Caught In The Loops
Hugh Hopper : Jazzloops (Burning Shed Records)

Hugh Hopper has long had a fascination with the use of tape loops and the sort of textures that can be produced by them. These interests go back to his teenage days in Paris under the influence of Gong-meister, Daevid Allen, himself an acolyte of Terry Riley. Hopper continued his own experiments on Soft Machine's ´Spaced' from 1969. Best known of all is probably ´1984', his first solo outing after baling out of the Softs. That album still stands out as a quirky little masterpiece from an era when he was involved with some fairly dull jazz rock.

Now he has assembled further soundscapes on ´Jazzloops'. He grafts assorted instruments and loops together to create some pieces which are not a million miles away from that earlier album. Samples have been lifted from ´live' and other recordings by various friends and musical associates like Robert Wyatt, Elton Dean, Didier Malherbe and Simon Picard. These are mixed with his own bass, voice and keyboards. The technology may be better and genre-wise it offers a passing nod at post trip-hop but there is still a similarly dark and grainy feel to some of these tracks that recall the somewhat claustrophobic atmosphere of ´1984'.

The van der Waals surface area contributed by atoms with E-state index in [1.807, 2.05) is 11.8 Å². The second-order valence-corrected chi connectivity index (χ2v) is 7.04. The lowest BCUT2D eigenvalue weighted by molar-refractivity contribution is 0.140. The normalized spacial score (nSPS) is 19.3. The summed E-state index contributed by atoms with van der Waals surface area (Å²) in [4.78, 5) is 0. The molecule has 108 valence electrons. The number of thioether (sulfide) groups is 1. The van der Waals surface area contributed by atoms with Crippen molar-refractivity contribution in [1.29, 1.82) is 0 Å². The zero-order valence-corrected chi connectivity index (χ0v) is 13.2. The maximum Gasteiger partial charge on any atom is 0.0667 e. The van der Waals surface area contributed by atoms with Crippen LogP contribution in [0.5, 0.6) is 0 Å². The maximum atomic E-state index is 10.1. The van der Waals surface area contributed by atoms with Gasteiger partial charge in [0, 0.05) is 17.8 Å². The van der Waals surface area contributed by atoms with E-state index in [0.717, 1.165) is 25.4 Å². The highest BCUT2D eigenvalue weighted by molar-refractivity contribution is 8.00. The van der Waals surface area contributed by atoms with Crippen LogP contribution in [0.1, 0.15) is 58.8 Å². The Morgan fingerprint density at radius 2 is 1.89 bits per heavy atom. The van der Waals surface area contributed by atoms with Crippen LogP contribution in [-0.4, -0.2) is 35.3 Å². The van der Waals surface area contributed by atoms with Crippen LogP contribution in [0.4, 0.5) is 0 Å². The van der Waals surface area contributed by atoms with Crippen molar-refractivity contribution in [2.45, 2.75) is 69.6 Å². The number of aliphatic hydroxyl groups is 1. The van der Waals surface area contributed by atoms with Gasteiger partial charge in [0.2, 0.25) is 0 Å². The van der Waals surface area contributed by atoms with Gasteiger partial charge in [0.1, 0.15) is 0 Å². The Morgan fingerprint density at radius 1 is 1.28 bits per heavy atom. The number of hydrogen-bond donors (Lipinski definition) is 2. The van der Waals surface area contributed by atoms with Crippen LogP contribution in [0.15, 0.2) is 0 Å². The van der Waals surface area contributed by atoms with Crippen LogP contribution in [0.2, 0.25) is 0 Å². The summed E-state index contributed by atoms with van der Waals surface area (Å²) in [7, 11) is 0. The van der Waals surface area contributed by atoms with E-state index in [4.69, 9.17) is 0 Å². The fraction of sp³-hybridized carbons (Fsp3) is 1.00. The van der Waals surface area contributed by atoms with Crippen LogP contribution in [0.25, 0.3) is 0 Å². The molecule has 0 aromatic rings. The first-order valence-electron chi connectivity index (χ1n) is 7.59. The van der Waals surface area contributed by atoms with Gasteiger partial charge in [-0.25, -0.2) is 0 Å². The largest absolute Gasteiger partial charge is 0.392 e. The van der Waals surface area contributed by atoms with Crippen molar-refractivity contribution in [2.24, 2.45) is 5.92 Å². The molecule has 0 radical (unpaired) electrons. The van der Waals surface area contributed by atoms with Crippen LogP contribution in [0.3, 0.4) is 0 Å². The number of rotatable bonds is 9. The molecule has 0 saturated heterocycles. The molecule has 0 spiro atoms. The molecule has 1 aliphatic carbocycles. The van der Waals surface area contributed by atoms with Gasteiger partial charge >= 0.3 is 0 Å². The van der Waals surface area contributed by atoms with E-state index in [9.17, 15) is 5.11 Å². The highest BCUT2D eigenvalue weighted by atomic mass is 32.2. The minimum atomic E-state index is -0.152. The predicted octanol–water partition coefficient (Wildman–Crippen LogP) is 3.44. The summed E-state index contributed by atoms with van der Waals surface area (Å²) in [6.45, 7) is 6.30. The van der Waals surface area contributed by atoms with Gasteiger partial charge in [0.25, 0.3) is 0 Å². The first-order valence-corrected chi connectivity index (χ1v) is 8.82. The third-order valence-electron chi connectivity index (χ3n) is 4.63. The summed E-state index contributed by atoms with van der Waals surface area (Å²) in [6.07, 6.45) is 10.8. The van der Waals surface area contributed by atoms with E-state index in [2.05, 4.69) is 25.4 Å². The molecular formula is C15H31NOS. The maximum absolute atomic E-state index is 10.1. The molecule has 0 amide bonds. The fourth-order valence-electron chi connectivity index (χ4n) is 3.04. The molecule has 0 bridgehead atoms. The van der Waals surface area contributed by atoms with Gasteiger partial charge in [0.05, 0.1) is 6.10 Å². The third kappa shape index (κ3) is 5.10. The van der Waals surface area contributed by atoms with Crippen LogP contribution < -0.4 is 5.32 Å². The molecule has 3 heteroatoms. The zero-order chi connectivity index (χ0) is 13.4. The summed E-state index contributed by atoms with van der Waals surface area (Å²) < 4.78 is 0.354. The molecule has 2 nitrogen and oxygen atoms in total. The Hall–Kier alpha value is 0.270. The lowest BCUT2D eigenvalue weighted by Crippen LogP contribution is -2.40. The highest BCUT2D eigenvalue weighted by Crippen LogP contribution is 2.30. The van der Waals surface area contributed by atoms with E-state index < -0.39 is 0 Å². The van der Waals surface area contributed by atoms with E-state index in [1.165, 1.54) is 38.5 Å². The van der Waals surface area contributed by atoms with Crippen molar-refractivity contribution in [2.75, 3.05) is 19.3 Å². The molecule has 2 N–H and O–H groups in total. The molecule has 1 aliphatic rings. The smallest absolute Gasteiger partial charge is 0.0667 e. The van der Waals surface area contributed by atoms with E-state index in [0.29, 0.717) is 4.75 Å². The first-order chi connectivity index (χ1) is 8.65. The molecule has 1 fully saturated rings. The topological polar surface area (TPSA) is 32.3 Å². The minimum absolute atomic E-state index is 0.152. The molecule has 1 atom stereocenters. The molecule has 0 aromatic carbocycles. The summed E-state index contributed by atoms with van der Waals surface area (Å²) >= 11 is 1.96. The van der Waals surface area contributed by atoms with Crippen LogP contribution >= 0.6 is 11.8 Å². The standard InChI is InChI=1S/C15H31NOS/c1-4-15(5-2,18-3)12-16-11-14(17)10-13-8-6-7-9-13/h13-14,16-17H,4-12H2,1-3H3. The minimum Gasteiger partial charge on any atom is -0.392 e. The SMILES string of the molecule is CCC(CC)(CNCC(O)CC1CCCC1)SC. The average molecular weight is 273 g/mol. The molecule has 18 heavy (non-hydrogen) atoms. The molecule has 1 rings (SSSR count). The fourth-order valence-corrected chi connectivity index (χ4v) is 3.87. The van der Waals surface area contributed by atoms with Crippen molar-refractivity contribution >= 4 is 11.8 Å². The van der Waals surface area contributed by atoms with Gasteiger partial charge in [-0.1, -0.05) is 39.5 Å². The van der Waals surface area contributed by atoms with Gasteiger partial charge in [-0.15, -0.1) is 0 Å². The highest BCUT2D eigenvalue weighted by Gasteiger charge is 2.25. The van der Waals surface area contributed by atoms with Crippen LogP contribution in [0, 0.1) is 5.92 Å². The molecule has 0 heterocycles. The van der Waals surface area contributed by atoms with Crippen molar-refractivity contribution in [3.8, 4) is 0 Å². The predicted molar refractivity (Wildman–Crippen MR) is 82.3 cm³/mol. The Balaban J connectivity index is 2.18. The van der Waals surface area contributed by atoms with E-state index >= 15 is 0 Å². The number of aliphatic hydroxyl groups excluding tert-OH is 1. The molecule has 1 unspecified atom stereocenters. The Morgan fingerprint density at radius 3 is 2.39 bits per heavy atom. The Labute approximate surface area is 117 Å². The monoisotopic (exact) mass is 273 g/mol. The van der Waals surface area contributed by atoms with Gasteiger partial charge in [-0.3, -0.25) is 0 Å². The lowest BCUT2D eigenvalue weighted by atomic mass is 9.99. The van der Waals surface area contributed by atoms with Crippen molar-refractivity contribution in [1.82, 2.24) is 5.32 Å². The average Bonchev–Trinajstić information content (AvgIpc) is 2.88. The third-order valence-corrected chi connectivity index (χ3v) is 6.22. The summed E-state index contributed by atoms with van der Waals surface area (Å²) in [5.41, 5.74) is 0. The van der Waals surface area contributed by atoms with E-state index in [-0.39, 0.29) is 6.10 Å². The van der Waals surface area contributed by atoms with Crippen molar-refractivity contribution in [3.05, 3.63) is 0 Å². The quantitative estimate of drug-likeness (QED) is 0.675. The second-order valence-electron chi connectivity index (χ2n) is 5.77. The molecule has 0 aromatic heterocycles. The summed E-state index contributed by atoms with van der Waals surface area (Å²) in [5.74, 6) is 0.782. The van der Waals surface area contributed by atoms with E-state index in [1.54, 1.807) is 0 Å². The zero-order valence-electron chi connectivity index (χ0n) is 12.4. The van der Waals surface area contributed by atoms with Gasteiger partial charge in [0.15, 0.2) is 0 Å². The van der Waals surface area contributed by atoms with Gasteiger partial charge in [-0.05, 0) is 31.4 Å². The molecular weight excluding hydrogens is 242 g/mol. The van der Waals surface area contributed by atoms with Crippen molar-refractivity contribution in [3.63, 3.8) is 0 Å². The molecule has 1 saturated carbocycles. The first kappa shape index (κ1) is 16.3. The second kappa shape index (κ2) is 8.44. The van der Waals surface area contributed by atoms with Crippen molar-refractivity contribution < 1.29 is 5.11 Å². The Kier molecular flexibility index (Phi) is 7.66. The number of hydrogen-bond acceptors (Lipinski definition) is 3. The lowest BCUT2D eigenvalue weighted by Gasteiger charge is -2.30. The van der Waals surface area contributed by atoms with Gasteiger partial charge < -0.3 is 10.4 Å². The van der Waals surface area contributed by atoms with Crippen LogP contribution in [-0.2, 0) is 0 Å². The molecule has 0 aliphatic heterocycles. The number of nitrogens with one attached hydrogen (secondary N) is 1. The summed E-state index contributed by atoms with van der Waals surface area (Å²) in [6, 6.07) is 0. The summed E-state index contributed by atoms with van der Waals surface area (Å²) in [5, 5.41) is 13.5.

Bass reverberates and various items of percussion throb and pulse while unidentifiable loops circulate in the back or foreground. ´afrik' is one such track and also features some characteristic fuzzy bass and looped sax that comes and goes, a strangely haunting voice in a fog of sound. Like other Hopperscapes it has an eerie, alien quality that is still attractive. The same goes for ´garrisoi' where Wyatt's voice floats wordlessly over a steady bass riff.

More shredded fuzz bass lines throb and fizz around the crisp drumming and tight horn riffs of ´acloop'. These horns reminded me that Hopper has had a fondness in the past for James Brown style brass riffs. This is as good an example as any of his ability to weld together diverse textures. Though others may use similar methods the results here could only be the work of Hopper.

It isn't all dark terrain though. ´aintpo' has some luminous keyboard and horn playing coupled with guitar that may even be the kind of speeded-up bass he's used before elsewhere. The atmosphere is lighter. Music for a slow drive through a warm French landscape in August.

These assembled pieces show a concern for pitting the very human sounds of various saxophonists against computer generated samples. It is refreshing to hear Hopper following his own path and getting the best sound out of these combinations. Even the minimalist packaging is idiosyncratic. The cd comes in a brown folding card with black and white photo inside. Like the music, it is oddly attractive.

Paul Donnelly


www.tangents.co.uk

email